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YouTube Theater

Coordinates: 33°57′6″N 118°20′12″W / 33.95167°N 118.33667°W / 33.95167; -118.33667
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YouTube Theater
Interior of YouTube Theater in 2022
YouTube Theater is located in the Los Angeles metropolitan area
YouTube Theater
YouTube Theater
Location within the Los Angeles metropolitan area
YouTube Theater is located in California
YouTube Theater
YouTube Theater
YouTube Theater (California)
YouTube Theater is located in the United States
YouTube Theater
YouTube Theater
YouTube Theater (the United States)
Address1011 Stadium Dr
LocationInglewood, California, United States
Coordinates33°57′6″N 118°20′12″W / 33.95167°N 118.33667°W / 33.95167; -118.33667
Public transit C Line K Line  Hawthorne/Lennox (via shuttle bus)
Downtown Inglewood station
OwnerKroenke Sports & Entertainment
OperatorStadCo LA
OpenedAugust 9, 2021; 2 years ago (2021-08-09)
ArchitectHKS, Inc.
Venue Website

YouTube Theater is a 6,000 seat music and theater venue in Inglewood, California, United States, located under the same structure that houses SoFi Stadium, the home of the National Football League's Los Angeles Rams and Los Angeles Chargers. It is part of the Hollywood Park entertainment complex, a master planned neighborhood in development on the site of the former Hollywood Park Racetrack.


Plans for a 6,000-seat performance venue go back as far as 2015, when Stan Kroenke, owner of the then-named St. Louis Rams, announced his plan to build an NFL stadium and entertainment complex on the former Hollywood Park Racetrack.[1] Construction on the stadium and theater broke ground the following year in November 2016.[2]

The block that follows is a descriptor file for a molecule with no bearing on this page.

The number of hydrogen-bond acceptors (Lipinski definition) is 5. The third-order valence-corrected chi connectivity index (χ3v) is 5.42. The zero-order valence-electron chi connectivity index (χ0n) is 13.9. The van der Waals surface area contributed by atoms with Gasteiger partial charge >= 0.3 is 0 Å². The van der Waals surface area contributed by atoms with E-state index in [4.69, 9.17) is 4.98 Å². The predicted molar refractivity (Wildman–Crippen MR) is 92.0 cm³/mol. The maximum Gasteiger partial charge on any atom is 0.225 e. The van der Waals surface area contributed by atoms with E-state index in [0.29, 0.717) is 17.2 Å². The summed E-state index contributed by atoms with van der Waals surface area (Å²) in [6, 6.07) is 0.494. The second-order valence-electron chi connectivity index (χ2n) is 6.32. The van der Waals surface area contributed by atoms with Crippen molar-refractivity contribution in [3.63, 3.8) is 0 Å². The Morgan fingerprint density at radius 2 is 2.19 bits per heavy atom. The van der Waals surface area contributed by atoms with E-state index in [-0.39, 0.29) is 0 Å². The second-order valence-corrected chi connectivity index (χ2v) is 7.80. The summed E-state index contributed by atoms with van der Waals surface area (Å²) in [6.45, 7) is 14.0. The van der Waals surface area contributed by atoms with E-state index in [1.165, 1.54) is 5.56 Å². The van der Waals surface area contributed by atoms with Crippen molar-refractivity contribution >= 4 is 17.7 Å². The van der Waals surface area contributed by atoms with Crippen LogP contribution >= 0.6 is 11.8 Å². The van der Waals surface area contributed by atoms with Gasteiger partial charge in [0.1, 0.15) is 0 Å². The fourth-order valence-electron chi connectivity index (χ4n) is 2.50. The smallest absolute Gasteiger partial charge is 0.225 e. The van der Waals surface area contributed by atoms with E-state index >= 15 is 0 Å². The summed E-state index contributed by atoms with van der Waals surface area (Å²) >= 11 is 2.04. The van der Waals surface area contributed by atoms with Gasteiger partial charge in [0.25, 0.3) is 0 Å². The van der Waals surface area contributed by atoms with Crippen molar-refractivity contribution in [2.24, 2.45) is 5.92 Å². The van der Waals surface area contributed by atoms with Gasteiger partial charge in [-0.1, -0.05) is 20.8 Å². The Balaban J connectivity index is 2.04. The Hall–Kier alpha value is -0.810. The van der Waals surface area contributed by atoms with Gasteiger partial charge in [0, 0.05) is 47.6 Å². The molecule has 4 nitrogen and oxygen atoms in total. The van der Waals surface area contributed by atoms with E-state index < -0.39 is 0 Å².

On June 28, 2021, it was announced that Google's video-sharing platform YouTube had acquired the naming rights to the theater for 10 years.[3][4]

The venue opened on August 9, 2021, with an official ribbon-cutting ceremony. Mexican rock band Caifanes held the first event at the theater on September 4, 2021.[5][6] The venue hosted its first esports event in late March 2022, with the Rocket League Championship Series (RLCS) Winter Major, marking RLCS's first live event in two years.[7]


YouTube Theater was designed by Dallas-based architectural firm HKS, Inc.[8] The 227,000 square foot, three-story venue can seat anywhere between 3,400 and 6,000 spectators. The venue also features six luxury boxes and a 3,500 square foot club with 140 premium seats. The theater is designed to be an intimate venue, with the furthest seat being situated 164 feet from the stage.[9] The venue features a sound system designed by L-Acoustics.[10]


  1. ^ Farmer, Sam; Vincent, Roger (5 January 2015). "Owner of St. Louis Rams plans to build NFL stadium in Inglewood". Los Angeles Times.
  2. ^ Fenno, Nathan; Farmer, Sam (10 November 2016). "Rams to break ground on Inglewood stadium next week, source says". Los Angeles Times. The 70,000-seat stadium and adjacent 6,000-seat performance venue will be covered by a sail-shaped roof that's twice as big as the structure. The roof over the playing field will be made of a transparent material that's as clear as a car windshield.
  3. ^ Wilson, Josh (28 June 2021). "YouTube Signs First Naming Rights Deal". Forbes.
  4. ^ Spangler, Todd (28 June 2021). "YouTube Nabs Naming Rights to Theater at L.A.'s Hollywood Park Complex (EXCLUSIVE)". Variety.
  5. ^ "YouTube Theater officially opens for business at SoFi Stadium complex". Spectrum News. 9 August 2021.
  6. ^ Fadroski, Kelli (28 June 2021). "SoFi Stadium's adjacent music venue now has a name, YouTube Theater, and it will open this summer". Daily Breeze. Orange County Register.
  7. ^ Hitt, Kevin (March 31, 2022). "YouTube Theater hosts first esports event with Rocket League major". Sports Business Journal. Retrieved April 1, 2022.
  8. ^ Crawford, Selwyn; Rajwani, Naheed (4 August 2021). "Flexibility is Key to Gold Medal Stadium Design, from Tokyo to LA". HKS Architects.
  9. ^ "Hollywood Park Venue Gets A Name: YouTube Theater". NBC Los Angeles. 28 June 2021.
  10. ^ Aaron, Rebecca (2 November 2021). "Bon Iver Gets a New Sound in Los Angeles". www.culturedmag.com. The performances were the first to use L-Acoustics's L-ISA Hyperreal Sound, a new immersive technology that takes live music to its most elevated sonic experience yet.

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